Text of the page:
By Kyle Fazzari, software engineer and roboticist at Canonical, the company behind the Ubuntu open-source operating system
We are all familiar with Apple’s app store. It is an easily navigable place to download the latest features available, at the touch of our fingertips. Now imagine this same concept, but for robotics.
A growing industry, robotics isn’t just a buzzword – it’s becoming a transformative technology.
Whether robotics track down deadly species of starfish responsible for coral reefs destruction, or provide agricultural support for sustainable crops, access to an app store could open up an array of alternative revenue streams for robotics startups – functionality exchanged for a fee.
Ten years ago, in 2008, Apple launched its App Store with a mere 500 applications available for download to the iPhone. Within a year, that number had grown 100-fold and the App Store had established itself as a meteoric phenomenon – a first-of-its-kind place where users could go to extend the functionality of their mobile devices in myriad ways. Today, more than 500 million people in 155 countries visit the App Store every week.
The central lesson of the App Store – that a great way to future-proof a product and open up new revenue streams is by making it easy for developers to reach users with cool new features – has not been lost on some of the latest cutting-edge technologies. A case in point: robotics.
According to a recent IDC report, worldwide spending on robotics hardware, software and services will reach $230.7 billion by 2021. There’s no doubt robotics is one of the most exciting industries and transformative technologies of our time.
In its current form, however, it also happens to be one of the most limiting.
That’s not to say amazing work is not done every day. Take the Google-funded RangerBot – an underwater machine whose job is to track down a deadly species of starfish responsible for coral reefs destruction. Or the multi-lingual robots that Tokyo’s Henn Na Hotel uses to help guests check in and out.
Other examples are the Small Robot Company and its array of agricultural bots – Tom, Dick and Harry – each designed to care for individual crops within a farmer’s portfolio. Or BotsAndUs, and its autonomous assistant, Bo.
As with the iPhone, the future of robotics lies in being able to adapt over time and add new capabilities through a comprehensive set of third-party applications. We will see the creation of a two-tiered robotics industry: the providers of hardware on one side, and those that build software on top of them on the other.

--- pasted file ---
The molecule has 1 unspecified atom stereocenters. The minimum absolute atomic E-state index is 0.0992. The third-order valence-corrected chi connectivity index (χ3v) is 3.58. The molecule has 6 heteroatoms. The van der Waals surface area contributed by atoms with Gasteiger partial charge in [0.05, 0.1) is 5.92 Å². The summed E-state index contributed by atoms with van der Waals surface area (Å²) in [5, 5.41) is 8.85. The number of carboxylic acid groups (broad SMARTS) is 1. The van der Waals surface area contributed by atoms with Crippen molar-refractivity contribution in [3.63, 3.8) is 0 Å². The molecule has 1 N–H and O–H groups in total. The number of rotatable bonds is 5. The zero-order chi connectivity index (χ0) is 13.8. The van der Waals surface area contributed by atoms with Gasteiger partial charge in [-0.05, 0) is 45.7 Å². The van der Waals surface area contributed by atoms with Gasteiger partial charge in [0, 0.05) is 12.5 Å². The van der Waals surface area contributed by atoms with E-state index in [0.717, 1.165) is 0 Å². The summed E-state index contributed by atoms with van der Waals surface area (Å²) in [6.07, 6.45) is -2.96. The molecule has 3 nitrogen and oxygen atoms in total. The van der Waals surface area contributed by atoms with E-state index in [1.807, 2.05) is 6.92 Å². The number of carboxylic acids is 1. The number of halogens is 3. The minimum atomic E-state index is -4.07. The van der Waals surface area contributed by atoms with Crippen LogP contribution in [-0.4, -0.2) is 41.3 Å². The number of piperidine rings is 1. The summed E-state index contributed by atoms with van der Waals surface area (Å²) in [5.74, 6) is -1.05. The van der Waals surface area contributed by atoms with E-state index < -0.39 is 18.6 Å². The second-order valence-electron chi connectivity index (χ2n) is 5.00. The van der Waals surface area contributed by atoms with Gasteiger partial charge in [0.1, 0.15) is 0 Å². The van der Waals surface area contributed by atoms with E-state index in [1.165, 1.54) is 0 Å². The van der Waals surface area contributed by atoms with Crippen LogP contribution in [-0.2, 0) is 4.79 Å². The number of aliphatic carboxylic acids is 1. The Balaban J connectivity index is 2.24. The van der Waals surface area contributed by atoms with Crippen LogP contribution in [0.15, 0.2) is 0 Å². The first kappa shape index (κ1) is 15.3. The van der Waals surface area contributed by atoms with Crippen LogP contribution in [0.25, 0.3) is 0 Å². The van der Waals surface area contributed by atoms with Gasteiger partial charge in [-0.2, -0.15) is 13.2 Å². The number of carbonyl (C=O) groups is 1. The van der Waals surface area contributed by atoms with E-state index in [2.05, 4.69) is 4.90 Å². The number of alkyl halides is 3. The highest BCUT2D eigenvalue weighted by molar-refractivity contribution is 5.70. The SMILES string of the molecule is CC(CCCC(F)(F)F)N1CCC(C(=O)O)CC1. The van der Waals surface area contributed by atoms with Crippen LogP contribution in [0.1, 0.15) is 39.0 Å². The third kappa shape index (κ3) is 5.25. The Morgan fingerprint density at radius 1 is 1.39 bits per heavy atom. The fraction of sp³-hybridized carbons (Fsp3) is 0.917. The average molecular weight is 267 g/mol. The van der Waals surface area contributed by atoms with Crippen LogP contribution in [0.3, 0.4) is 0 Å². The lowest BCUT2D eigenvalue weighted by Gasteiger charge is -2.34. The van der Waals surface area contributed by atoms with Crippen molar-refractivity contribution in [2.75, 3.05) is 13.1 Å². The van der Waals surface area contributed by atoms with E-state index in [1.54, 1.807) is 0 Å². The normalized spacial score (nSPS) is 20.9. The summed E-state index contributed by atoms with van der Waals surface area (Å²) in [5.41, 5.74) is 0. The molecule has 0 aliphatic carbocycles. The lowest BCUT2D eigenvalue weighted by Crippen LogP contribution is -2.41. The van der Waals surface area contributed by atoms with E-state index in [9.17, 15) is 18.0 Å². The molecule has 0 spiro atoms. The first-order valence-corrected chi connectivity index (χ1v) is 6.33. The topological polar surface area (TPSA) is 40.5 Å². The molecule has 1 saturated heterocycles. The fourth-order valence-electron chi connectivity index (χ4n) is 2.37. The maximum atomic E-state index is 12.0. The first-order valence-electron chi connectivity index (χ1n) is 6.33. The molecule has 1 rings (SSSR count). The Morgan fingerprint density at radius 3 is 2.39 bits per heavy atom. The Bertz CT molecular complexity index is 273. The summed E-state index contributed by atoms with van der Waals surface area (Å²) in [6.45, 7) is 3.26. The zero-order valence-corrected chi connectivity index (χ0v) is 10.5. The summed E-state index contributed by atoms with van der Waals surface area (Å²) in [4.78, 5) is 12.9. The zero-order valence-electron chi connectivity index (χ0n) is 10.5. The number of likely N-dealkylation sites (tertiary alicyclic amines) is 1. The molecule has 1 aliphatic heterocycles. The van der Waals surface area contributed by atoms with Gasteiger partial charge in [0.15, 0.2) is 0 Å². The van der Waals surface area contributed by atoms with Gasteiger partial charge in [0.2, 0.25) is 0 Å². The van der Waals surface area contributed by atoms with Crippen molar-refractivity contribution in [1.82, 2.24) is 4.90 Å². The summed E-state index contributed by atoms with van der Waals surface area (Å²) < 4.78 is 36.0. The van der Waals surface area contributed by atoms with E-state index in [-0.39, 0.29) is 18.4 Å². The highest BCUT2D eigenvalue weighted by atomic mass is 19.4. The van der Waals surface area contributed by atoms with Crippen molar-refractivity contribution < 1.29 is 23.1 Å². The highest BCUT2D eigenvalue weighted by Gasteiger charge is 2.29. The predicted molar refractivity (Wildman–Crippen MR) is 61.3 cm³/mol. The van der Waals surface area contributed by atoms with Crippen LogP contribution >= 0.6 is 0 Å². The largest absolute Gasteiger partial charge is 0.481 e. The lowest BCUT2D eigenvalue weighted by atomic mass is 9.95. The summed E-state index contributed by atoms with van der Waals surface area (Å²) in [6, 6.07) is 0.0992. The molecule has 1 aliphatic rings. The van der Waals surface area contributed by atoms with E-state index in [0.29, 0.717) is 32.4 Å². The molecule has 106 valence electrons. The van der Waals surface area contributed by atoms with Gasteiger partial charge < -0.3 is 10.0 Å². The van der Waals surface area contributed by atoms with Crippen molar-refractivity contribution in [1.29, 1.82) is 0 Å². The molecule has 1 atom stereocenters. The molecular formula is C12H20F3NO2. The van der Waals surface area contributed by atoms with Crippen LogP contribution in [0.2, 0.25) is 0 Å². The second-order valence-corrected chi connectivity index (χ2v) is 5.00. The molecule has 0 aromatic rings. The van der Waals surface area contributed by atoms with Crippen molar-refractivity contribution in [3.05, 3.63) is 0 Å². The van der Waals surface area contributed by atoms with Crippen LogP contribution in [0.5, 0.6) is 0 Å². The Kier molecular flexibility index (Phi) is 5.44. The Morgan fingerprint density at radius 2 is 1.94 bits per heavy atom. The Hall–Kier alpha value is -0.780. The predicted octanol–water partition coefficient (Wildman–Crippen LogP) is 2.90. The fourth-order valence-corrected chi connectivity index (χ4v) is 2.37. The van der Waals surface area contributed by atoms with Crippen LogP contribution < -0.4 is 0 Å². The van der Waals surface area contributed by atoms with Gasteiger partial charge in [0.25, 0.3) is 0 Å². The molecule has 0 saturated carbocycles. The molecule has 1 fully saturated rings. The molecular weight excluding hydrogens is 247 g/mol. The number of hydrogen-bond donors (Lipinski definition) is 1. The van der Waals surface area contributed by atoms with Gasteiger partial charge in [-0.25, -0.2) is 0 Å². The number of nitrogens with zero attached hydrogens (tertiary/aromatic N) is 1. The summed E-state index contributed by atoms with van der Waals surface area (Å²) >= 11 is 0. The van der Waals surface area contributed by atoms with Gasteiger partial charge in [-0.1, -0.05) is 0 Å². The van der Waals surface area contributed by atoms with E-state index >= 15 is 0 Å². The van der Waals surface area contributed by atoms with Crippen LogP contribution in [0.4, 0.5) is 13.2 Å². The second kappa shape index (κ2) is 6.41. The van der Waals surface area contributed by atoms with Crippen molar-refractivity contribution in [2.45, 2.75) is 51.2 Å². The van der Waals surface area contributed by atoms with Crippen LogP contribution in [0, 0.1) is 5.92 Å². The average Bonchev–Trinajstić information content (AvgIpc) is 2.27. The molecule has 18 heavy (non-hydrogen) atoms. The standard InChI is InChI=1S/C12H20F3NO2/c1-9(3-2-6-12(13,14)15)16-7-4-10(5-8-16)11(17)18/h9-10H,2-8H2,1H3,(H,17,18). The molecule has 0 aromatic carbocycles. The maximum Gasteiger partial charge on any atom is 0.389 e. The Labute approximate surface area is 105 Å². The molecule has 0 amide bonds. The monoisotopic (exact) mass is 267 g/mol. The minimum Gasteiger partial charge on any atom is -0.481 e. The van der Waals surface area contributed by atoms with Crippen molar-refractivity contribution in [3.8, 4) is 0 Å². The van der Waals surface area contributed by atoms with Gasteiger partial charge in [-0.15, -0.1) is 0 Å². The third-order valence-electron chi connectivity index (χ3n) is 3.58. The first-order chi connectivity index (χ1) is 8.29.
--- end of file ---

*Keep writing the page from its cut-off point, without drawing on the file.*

In time, software will replace hardware as the fundamental element in a robot’s worth. Security and reliability will remain the building blocks, with collaboration opening the doors to smarter robots, able to extend their lifespans through third-party apps.
To address this need, containerized software packages – easy to create, safe to run, and able to update automatically and transactionally to ensure a robot never breaks – are starting to emerge. Once a manufacturer opens up a robot’s APIs, developers can create their own programs and evolve the use cases of a machine.
The real value of a robot, therefore, will only arrive alongside a comprehensive app store, which continually adds value to the hardware.
Imagine a humanoid robot created as a companion for the elderly. Its purpose is to minimize loneliness, but there’s the potential to do so much more. Allowing control or sensor use via APIs, along with supporting external applications, could help elevate the robot beyond a single use case.
For example, monitoring a patient’s movements through cameras with consent could feed into research around arthritis. Measuring vitals after medication doses could assess the worth of new drugs. Integrating delivery platforms would transform the robot assistant into a personal shopper and concierge.
Access to an app store could open up alternative revenue streams, in which new functionality can be exchanged for a fee.
Subscription-based robotics models are already being implemented in an industrial setting by Small Robot Company, with farming-as-a-service ensuring farmers only pay for the exact work achieved by the robot, rather than the robot itself.
Businesses will then be able to learn on the job and develop solutions on top of the hardware, such as real-time packaging or predictive maintenance. Value, therefore, is extended beyond the initial point of sale.
Increasing robots’ longevity and usefulness through apps could hold the answer to accelerating their adoption across different industries for years to come.
As we learned from the Apple App Store, democratizing software distribution can be a game-changer and make a device much greater than the sum of its parts.